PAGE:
The Cascades Academy robotics team took their robots on the road to take part in the Madtown Throwdown competition in Madera, CA on November 9th and 10th, and did they ever show up! Competing in a field of 31 teams and 48 robots; including 7 past World Championship winners, the team from Cascades Academy, called Mystic Biscuit, rose all the way to the competition finals as members of the 3rd seed alliance, and took second place along with their alliance partners The Greybots (Atascadero, CA) and Citrus Circuits (Davis, CA).
Madtown Throwdown is an off-season FIRST competition event organized by local teams in Madera, CA and draws mostly California teams, many of whom have risen to world-championship level competition in the past. When students from Mystic Biscuit told Paul Snape, their Robotics Coach, that they wanted to take part in this competition and build a new robot in the weeks leading up to it, he knew it would be down to the wire. "We are a small team in only our 4th year, and building a new robot in the first two months of the school year is a huge endeavor given the other responsibilities and activities that students have,'' said Snape. But the students convinced him that they could do it and started working on the new robot at a feverish pace as the competition deadline approached.
A rock-solid work ethic is nothing new for this team. Coming from a small high school, they have always had to give it their all in order to compete against other larger teams. When funding for their team started to dwindle, the students created a sponsorship packet to present to local businesses and reached out to explore donor and sponsorship options. They worked with Caitlin Ciannella, Director of Advancement at Cascades Academy, to create a professional presentation that they could use with potential sponsors. "These students were so focused and diligent about creating this presentation," said Ciannella. "It was such a pleasure to be able to help them put this together and then see them experience success." The team's goal was to raise $15,500, and they raised more than twice that amount. "I chose to donate because it was the kids asking, not one of their teachers," said one donor. "I was so impressed with the work they had put into their presentation and with how sincere they were." The team is grateful to all of their sponsors: Subaru of Bend, Autodesk, The Boeing Company, Cascade Insulation, Jackson's Corner, The Wonderful Company, First Tech Credit Union, Hooker Creek, Lonza, ASI Wealth Management & Consulting Services, Tumalo Express, Knife River, and Brix Law.
After having competed in the FIRST Robotics competitions for the last three seasons, the group was excited to compete in Madtown Throwdown, despite an eleven hour bus ride each way. Less enthusiastic teams might have been daunted by all of the blue, first place competition banners the other teams have collected, or by the fact that their robot's steering system malfunctioned in a key match, but not the Mystic Biscuit team. "I was moving the joystick, and the robot wasn't budging," said Patrick Ronan, the team's co-captain and driver. "Then when it finally moved, the joystick wasn't steering in the correct directions; it only went backward and right, so I had to keep manipulating it different ways to play defense." He did an excellent job determining the problem, kept calm under pressure and adjusted to the driving constraints in order to continue to play defense and contribute to the alliance's efforts.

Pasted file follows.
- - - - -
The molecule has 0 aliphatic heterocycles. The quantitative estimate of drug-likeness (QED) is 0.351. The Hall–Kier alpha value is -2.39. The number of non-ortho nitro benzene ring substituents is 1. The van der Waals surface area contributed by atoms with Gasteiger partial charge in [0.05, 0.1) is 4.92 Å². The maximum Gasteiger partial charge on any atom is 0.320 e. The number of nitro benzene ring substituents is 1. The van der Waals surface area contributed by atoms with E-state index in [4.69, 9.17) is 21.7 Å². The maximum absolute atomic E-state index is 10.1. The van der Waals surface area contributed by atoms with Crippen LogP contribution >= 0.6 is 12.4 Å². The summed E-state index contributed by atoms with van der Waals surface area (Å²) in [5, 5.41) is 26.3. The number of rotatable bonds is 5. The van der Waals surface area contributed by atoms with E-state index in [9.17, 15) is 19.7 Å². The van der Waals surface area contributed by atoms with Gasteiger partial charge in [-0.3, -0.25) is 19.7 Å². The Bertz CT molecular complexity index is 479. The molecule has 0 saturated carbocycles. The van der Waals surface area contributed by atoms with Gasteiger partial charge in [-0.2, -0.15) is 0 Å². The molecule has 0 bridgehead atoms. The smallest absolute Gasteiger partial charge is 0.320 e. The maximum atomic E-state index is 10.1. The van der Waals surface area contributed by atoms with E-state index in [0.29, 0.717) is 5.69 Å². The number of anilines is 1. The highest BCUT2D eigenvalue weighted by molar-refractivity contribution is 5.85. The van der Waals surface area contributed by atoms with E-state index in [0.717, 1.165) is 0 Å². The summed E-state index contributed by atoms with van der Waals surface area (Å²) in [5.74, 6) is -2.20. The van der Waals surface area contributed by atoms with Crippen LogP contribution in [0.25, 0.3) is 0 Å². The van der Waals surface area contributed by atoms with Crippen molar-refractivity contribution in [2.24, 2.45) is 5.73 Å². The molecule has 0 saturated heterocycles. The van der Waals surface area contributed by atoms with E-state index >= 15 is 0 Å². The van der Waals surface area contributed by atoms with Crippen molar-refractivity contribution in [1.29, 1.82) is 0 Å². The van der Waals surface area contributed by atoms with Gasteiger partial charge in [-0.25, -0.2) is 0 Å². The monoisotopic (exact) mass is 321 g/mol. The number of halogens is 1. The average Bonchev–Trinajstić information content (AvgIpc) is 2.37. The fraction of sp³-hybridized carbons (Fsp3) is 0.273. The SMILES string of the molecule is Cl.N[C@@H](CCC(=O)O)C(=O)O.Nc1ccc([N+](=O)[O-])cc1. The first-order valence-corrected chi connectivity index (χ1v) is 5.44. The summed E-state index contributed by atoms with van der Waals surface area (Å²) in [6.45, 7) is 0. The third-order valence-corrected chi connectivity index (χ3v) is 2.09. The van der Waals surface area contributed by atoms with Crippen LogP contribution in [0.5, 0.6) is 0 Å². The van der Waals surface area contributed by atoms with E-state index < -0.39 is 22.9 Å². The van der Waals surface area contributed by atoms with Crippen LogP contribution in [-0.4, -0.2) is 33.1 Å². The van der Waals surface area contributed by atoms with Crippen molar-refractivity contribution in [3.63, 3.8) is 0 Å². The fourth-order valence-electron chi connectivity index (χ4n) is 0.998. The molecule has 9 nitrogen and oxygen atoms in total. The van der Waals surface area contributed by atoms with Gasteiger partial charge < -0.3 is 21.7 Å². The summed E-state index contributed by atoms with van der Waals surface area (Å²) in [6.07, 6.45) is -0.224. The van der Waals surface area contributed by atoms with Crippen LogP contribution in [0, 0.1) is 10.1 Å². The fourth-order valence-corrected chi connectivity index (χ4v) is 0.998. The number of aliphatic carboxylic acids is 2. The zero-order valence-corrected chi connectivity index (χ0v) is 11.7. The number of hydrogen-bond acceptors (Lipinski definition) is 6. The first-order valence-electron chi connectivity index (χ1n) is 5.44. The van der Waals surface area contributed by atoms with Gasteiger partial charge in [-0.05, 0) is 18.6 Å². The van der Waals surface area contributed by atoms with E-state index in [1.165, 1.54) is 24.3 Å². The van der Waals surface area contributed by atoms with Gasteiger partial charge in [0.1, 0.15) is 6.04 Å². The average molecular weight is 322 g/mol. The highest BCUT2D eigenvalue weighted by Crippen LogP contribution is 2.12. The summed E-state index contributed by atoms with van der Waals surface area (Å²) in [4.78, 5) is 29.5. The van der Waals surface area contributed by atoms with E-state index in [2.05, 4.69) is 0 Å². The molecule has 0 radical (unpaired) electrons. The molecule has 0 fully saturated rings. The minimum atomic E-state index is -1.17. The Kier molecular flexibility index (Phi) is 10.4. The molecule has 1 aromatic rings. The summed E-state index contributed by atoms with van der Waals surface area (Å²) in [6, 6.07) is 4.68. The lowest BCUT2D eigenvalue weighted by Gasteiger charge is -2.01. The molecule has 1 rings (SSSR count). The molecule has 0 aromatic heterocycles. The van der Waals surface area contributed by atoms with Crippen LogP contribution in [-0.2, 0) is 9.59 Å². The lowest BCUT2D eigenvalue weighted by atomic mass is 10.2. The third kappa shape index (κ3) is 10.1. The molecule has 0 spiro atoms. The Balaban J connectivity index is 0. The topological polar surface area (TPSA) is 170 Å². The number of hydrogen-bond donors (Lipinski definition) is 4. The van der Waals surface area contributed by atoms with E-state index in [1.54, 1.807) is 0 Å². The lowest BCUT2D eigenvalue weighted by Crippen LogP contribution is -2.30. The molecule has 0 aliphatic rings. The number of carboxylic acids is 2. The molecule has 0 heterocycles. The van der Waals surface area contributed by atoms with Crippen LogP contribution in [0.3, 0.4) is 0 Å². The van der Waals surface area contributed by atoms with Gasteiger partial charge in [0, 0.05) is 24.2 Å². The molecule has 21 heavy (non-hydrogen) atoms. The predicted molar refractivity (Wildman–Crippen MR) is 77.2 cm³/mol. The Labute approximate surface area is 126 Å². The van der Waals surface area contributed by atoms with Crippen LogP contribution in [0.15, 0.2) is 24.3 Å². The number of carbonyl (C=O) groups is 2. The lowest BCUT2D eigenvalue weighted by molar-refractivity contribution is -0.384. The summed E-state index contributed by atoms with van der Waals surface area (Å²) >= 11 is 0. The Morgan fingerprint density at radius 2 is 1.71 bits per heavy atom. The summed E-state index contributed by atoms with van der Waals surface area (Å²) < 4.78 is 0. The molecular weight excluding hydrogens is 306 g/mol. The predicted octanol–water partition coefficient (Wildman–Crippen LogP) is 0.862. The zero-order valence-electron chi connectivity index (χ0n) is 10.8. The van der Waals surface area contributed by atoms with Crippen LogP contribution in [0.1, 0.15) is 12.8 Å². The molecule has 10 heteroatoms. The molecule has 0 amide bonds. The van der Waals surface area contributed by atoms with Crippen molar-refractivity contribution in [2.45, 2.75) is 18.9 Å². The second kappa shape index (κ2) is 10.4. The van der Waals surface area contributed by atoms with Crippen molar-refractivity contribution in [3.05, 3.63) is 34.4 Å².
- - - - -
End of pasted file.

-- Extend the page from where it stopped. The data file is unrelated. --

The name "Mystic Biscuit" was coined in the first year Cascades Academy had a team. One of the team members did a search for "cool names," and "Mystic" jumped out at him. They rhymed Biscuit with it and started calling their robot the Mystic Biscuit. Eventually it became the team name, with each year's robot gaining a related name. Last year, their third year of competing as a team, the robot was dubbed the "Triscuit."
The team is also fortunate to have a member who has his own photography business, and he created this video of the Madtown Throwdown Competition (video credit to Jackson Junkin). Jackson documents all of their competitions through his photos and videos.
Now the Mystic Biscuit team is setting their sights on the upcoming FIRST Robotics competition season, which kicks off on January 5. Local teams come together early on that Saturday morning to watch the livestream release video, which is taking place live on the east coast. Once that event has taken place, the teams have six weeks to design, build and test their robots before heading to the competition. The schedule is intense, with team members spending upward of 15 hours per week working on the robot.
"We are so proud of these students," said Julie Amberg, Head of School at Cascades Academy. "Our program places a huge emphasis on STEM (science, technology, engineering, and math) and on giving students opportunities to work through challenges and learn from them. This team certainly has the tenacity, work ethic, and collaborative spirit to be very successful."
Combining the excitement of sport with the rigors of science and technology. We call FIRST Robotics Competition the ultimate Sport for the Mind. High-school student participants call it "the hardest fun you'll ever have." Under strict rules, limited time and resources, teams of students are challenged to raise funds, design a team "brand," hone teamwork skills, and build and program industrial-size robots to play a difficult field game against like-minded competitors. It's as close to real-world engineering as a student can get. Volunteer professional mentors lend their time and talents to guide each team. Each season ends with an exciting FIRST Championship. For more information about FIRST, visit www.firstinspires.org.